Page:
To derive the entropy of an ideal gas via the ergodic hypothesis, we first find the density of states function: $$g(E)=\frac{V^{N}}{h^{3N}}\frac{(2\pi m E)^{\frac{3N}{2}}}{\left(\frac{3N}{2}-1\right)!}\frac{1}{E}$$

The multiplicity is then give by $\Omega=\int_{E-\frac{\Delta}{2}}^{E+\frac{\Delta}{2}}g(E')dE'\approx \frac{V^{N}}{h^{3N}}\frac{(2\pi m E)^{\frac{3N}{2}}}{\left(\frac{3N}{2}-1\right)!}\frac{\Delta}{E}$, for small $\Delta$.

Then using the definition of entropy $S=k_{B} \ln(\Omega)$, and applying Stirling's approximation, as well as assuming that $N \gg 1$, I obtained:

$$S=Nk_{B}\left(\frac{5}{2}+\ln\left(\frac{V}{N}\left(\frac{4\pi m E}{3Nh^{2}}\right)^{\frac{3N}{2}}\right)\right)+k_{B}\ln\left(\frac{\Delta}{E}\right)$$

The first term is the Sackur Tetrode equation which is known to be correct, but the second term seems wrong.

Most resources seem to appeal to the fact that $\Delta$ is arbitrarily small, and set $k_{B}\ln\left(\frac{\Delta}{E}\right)=0$, but if $\Delta \ll E$, then $\frac{\Delta}{E}\ll1$, which would mean $k_{B}\ln\left(\frac{\Delta}{E}\right)\ll 0$, i.e. the extra term is approaching $-\infty$, rather than $0$, and is thus not negligible. In short, I can't find a way to jsutify throwing away this tem, as it seems to blow up rather than vanish for small $\Delta$, and an esplanation would be much appreciated.

  • $\begingroup$ Since $\frac{\Delta}{E}\sim\frac{1}{\sqrt{N}}$ the second term is negligibly small in the thermodynamic limit ($N\rightarrow\infty$) $\endgroup$ Mar 4 '18 at 15:54
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    $\begingroup$ That makes sense, but I dont understand why $\frac{\Delta}{E}\sim\frac{1}{\sqrt{N}}$. I also realised I had left out a factor of $\Delta$ in the multiplicity, but that is fixed now. Thanks for your help! $\endgroup$
    – CoffeeCrow
    Mar 6 '18 at 2:07
  • $\begingroup$ @CoffeeCrow, $\Delta$ is a peak energy width, $g(E)=d \Gamma/dE $ by definition so it can not include $\Delta$ $\endgroup$ Mar 6 '18 at 6:05
  • $\begingroup$ Sorry, I accidentaly changed it on both the multiplicity and density of states instead of just the multiplicity. Its fixed now. $\endgroup$
    – CoffeeCrow
    Mar 6 '18 at 8:45
  • $\begingroup$ You should ask yourself why the integral is in a band of size $\Delta$ around $E$. What you really want is $S(E)$ so why integrate at all. The physical motivation is that if you are looking at a subsystem (so open) with average energy $E$ then being extensive $E \sim N$ and $Var(E) \sim N$. The second quantity is by definition $\Delta^2$. This comes from independence of fluctuations of individual molecules. $\endgroup$ Mar 6 '18 at 9:07

You seem to have calculated $\ln \Omega$ assuming permutations are distinguishable and assuming energy is distributed in range $E-\Delta/2..E+\Delta/2$. This is OK mathematically, but leads to:

  • exponent $3N/2$ which means the result is not a homogeneous function of first order of variables $E,V,N$ like thermodynamic entropy is. One consequence of this is that this "entropy" does not obey usual thermodynamic relations like $T=1/(\partial S/\partial E)$. For the concept of homogeneity in thermodynamics, check e.g. https://faculty.uca.edu/saddison/GordonConference/GordonConferencePoster.pdf ;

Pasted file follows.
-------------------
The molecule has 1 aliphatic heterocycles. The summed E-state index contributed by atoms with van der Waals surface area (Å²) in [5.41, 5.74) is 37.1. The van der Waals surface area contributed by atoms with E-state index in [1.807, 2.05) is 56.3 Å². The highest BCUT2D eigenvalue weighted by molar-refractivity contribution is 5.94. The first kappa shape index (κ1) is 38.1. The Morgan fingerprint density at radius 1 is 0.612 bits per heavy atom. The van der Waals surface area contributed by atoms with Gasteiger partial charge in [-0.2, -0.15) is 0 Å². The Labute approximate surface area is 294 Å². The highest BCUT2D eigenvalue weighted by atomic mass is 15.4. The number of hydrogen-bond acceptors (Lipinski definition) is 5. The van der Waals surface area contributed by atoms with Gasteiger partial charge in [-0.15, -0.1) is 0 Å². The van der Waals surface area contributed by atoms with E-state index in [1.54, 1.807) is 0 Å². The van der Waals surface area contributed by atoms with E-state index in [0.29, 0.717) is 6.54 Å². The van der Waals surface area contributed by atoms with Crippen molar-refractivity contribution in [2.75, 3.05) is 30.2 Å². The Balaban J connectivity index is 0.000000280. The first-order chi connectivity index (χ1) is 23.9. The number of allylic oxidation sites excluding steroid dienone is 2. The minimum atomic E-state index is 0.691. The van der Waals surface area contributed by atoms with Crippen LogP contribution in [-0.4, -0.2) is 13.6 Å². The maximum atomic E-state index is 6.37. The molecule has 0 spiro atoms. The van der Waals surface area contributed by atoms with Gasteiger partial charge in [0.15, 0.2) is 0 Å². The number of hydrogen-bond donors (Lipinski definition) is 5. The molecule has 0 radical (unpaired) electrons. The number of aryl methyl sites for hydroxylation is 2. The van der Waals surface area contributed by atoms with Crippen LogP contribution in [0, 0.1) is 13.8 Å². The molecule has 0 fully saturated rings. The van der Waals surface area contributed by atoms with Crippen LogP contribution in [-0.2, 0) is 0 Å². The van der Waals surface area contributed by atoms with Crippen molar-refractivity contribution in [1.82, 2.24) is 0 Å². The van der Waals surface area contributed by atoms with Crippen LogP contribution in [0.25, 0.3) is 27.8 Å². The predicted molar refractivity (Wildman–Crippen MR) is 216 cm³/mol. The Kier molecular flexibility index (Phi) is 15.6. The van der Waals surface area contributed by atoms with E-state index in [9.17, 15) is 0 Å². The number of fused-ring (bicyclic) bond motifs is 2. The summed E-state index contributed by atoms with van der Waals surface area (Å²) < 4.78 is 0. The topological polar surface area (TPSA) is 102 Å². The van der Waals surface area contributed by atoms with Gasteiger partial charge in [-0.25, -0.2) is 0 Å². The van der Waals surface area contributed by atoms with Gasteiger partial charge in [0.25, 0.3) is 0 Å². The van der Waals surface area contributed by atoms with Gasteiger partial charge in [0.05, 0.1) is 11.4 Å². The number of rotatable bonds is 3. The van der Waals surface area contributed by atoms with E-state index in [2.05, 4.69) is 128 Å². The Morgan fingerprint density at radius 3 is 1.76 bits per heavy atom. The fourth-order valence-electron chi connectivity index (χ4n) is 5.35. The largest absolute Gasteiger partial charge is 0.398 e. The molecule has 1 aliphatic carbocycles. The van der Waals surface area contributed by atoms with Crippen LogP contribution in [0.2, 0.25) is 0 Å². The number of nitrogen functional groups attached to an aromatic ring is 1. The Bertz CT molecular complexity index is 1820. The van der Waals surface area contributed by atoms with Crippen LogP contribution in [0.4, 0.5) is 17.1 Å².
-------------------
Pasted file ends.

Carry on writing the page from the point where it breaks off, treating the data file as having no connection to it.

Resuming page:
• even if correcting factor is introduced to $\Omega$ so the resulting expression is homogeneous, the result depends on the width $\Delta$, which to some extent is arbitrary.

In expressions of function $S(E,V,N)$ (for thermodynamic entropy), magnitude of some term does not matter much; a term may be installed or written off even if it is very big, provided it does not depend on $N$ and $E$. So magnitude is not the reason some terms are written off.

The way you did the calculation - using some arbitrary $\Delta$ - leads to result that depends on $\Delta$, but only very weakly. Sometimes such non-complying term is written off, if it can be shown that the term has negligible consequences on the measurable physical quantities.

What matters are magnitudes of derivatives of entropy with respect to $N$ and $E$. Let us assume we have expression that is Sackur-Tetrode plus your problematic term:

$$ S = Nk_{B}\left(\frac{5}{2}+\ln\left(\frac{V}{N}\left(\frac{4\pi m E}{3Nh^{2}}\right)^{\frac{3}{2}}\right)\right)+k_{B}\ln\left(\frac{\Delta}{E}\right) $$

Calculating chemical potential defined as

$$ - T \frac{\partial S}{\partial N}_{E,V=const} $$

the arbitrary term gives no contribution, as it does not depend on $N$.

Calculating inverse of temperature defined as

$$ 1/T = \frac{\partial S}{\partial E}_{V,N=const} $$

the Sackur-Tetrode expression gives contribution $\frac{3}{2}N k_B / E$, while the arbitrary term gives contribution $-k_B/E$. This second one is much smaller and makes only a small difference in the resulting temperature.

Since the arbitrary term does not depend on any other physical quantity, those are all derivatives that matter. So the arbitrary term can be neglected.

  • $\begingroup$ I may be wrong here, but I think that the quantity that should go into $S=k_B \ln (...)$ is not OP's $\Omega$, but $g(E)$, which is positive and independent from $\Delta$...See my answer and the references from Tuckerman. $\endgroup$
    – valerio
    Mar 7 '18 at 13:57
  • $\begingroup$ @valerio, it is true that $S=k_B\ln (d\Omega/dE)$ is a more elegant definition for statistical entropy, as there is no arbitrary energy width involved. But I think the real moral of the story of OP's problem is that the presence or magnitude of $\Delta$ does not matter, at least not for thermodynamics; all variants lead to same results in practice, where $N$ is very large number. $\endgroup$ Mar 7 '18 at 19:48
  • $\begingroup$ You are right, it shouldn't matter in the limit of large $N$. $\endgroup$
    – valerio
    Mar 7 '18 at 22:12

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